In A Nutshell
For thousands of years, it’s been believed in China that if a man dies unmarried he will haunt his living relatives. To quiet him, his survivors would participate in a tradition called a “ghost marriage,” where a bride would be found and wed to him post-mortem. Now outlawed, there’s a booming trade of female corpses on the black market.
The Whole Bushel
No one wants to die alone. But the sad fact is, many people do all over the world. In China, though, it’s not just considered sad but also unlucky. For centuries, it’s been believed that a man who dies a bachelor will be unsatisfied and will haunt his living relatives by raising havoc and causing mischief. To remedy this, a bride was found for the dead bachelor so he would have company in the afterlife in a tradition called “ghost marriage.” But not just any bride—it needed to be a dead bride.
Traditionally, ghost wedding ceremonies were similar to those of living couples. There was eating, drinking, and socializing. Often, the groom’s family would give gifts of cash to the relatives of the bride. But then things took a very creepy turn. The bride would then be exhumed from her grave and reburied next to her new ghost husband, a man she never knew in life.
In an effort to distance China from some of its old and more unproductive traditions, ghost marriages were made illegal in 1949. However, the superstition and stigma of a man dying without a wife persisted. Most Chinese citizens abide by the law and as an alternative to a ghost bride have a “flour bride” made for the recently departed bachelor. Wheat flour is made into a paste and molded into the shape of a woman. Traditional wedding makeup is usually applied.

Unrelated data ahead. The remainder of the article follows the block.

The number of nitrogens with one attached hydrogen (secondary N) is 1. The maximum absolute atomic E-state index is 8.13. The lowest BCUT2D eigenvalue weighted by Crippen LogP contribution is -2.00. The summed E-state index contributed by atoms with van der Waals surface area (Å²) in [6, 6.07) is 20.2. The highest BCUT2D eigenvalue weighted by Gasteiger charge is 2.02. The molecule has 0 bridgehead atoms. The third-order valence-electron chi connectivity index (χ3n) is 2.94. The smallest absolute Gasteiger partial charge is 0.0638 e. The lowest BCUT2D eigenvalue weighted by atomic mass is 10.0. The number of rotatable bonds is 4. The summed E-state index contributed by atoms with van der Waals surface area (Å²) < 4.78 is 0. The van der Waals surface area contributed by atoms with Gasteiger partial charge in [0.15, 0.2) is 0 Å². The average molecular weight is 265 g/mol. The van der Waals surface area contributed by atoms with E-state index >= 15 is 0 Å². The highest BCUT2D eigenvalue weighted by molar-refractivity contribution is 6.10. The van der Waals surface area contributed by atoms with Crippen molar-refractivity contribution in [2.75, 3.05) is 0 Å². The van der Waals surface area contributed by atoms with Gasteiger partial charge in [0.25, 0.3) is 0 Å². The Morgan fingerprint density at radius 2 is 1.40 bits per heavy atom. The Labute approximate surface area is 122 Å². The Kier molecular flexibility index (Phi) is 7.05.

Not everyone plays by the rules, though. Rather than completely disappearing, the strange custom has moved to the black market. With China’s economy picking up, many who couldn’t before are now able to afford ghost marriages. But now, instead of the two families meeting and arranging the union together, grave robbers are digging up female corpses and selling them for up to $7,000 each. Earlier this year, four Chinese men faced up to two years in prison for the theft and sale of 10 bodies that had fetched them up to $40,000.
Ghost matchmakers have also gone into business, offering to orchestrate the best match possible. Sometimes they go to hospitals where they negotiate deals with the grieving families of girls who are dying and in 2006, six women were murdered to be sold as ghost brides.
It looks like this tradition isn’t going away anytime soon. So much for “til death do us part.”
Show Me The Proof
TIME: Chinese Grave Robbers Jailed for Selling Ghost Brides
MSN: ‘Ghost marriages’ unite lonely deceased in rural China (video)
Huffington Post: Ghost Marriages: Corpses ‘Married’ In Centuries-Old Chinese Tradition